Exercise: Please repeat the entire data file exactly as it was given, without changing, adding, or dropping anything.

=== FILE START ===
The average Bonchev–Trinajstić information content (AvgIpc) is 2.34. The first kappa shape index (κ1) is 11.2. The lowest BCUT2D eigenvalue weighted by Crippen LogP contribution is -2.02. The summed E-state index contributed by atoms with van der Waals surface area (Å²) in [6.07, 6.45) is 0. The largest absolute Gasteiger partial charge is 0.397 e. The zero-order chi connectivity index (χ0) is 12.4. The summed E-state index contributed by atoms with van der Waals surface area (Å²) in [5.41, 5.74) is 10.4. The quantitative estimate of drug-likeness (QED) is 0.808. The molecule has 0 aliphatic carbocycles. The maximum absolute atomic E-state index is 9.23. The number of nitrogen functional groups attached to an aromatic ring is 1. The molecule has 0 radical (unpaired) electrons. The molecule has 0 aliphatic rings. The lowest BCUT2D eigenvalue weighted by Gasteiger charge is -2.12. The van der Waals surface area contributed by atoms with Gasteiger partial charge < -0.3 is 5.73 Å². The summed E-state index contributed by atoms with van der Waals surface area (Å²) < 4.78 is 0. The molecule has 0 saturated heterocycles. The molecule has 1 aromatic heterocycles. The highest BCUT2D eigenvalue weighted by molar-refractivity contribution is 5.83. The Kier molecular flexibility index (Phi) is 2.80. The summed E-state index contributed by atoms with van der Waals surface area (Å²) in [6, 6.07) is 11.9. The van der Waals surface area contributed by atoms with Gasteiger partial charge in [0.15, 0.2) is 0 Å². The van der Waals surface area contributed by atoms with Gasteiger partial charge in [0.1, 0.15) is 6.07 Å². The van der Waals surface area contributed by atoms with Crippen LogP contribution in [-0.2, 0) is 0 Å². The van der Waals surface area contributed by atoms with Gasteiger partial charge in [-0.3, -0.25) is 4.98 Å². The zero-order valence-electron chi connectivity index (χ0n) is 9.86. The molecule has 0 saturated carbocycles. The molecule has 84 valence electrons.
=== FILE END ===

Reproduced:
The average Bonchev–Trinajstić information content (AvgIpc) is 2.34. The first kappa shape index (κ1) is 11.2. The lowest BCUT2D eigenvalue weighted by Crippen LogP contribution is -2.02. The summed E-state index contributed by atoms with van der Waals surface area (Å²) in [6.07, 6.45) is 0. The largest absolute Gasteiger partial charge is 0.397 e. The zero-order chi connectivity index (χ0) is 12.4. The summed E-state index contributed by atoms with van der Waals surface area (Å²) in [5.41, 5.74) is 10.4. The quantitative estimate of drug-likeness (QED) is 0.808. The molecule has 0 aliphatic carbocycles. The maximum absolute atomic E-state index is 9.23. The number of nitrogen functional groups attached to an aromatic ring is 1. The molecule has 0 radical (unpaired) electrons. The molecule has 0 aliphatic rings. The lowest BCUT2D eigenvalue weighted by Gasteiger charge is -2.12. The van der Waals surface area contributed by atoms with Gasteiger partial charge < -0.3 is 5.73 Å². The summed E-state index contributed by atoms with van der Waals surface area (Å²) < 4.78 is 0. The molecule has 0 saturated heterocycles. The molecule has 1 aromatic heterocycles. The highest BCUT2D eigenvalue weighted by molar-refractivity contribution is 5.83. The Kier molecular flexibility index (Phi) is 2.80. The summed E-state index contributed by atoms with van der Waals surface area (Å²) in [6, 6.07) is 11.9. The van der Waals surface area contributed by atoms with Gasteiger partial charge in [0.15, 0.2) is 0 Å². The van der Waals surface area contributed by atoms with Gasteiger partial charge in [0.1, 0.15) is 6.07 Å². The van der Waals surface area contributed by atoms with Crippen LogP contribution in [-0.2, 0) is 0 Å². The van der Waals surface area contributed by atoms with Gasteiger partial charge in [-0.3, -0.25) is 4.98 Å². The zero-order valence-electron chi connectivity index (χ0n) is 9.86. The molecule has 0 saturated carbocycles. The molecule has 84 valence electrons.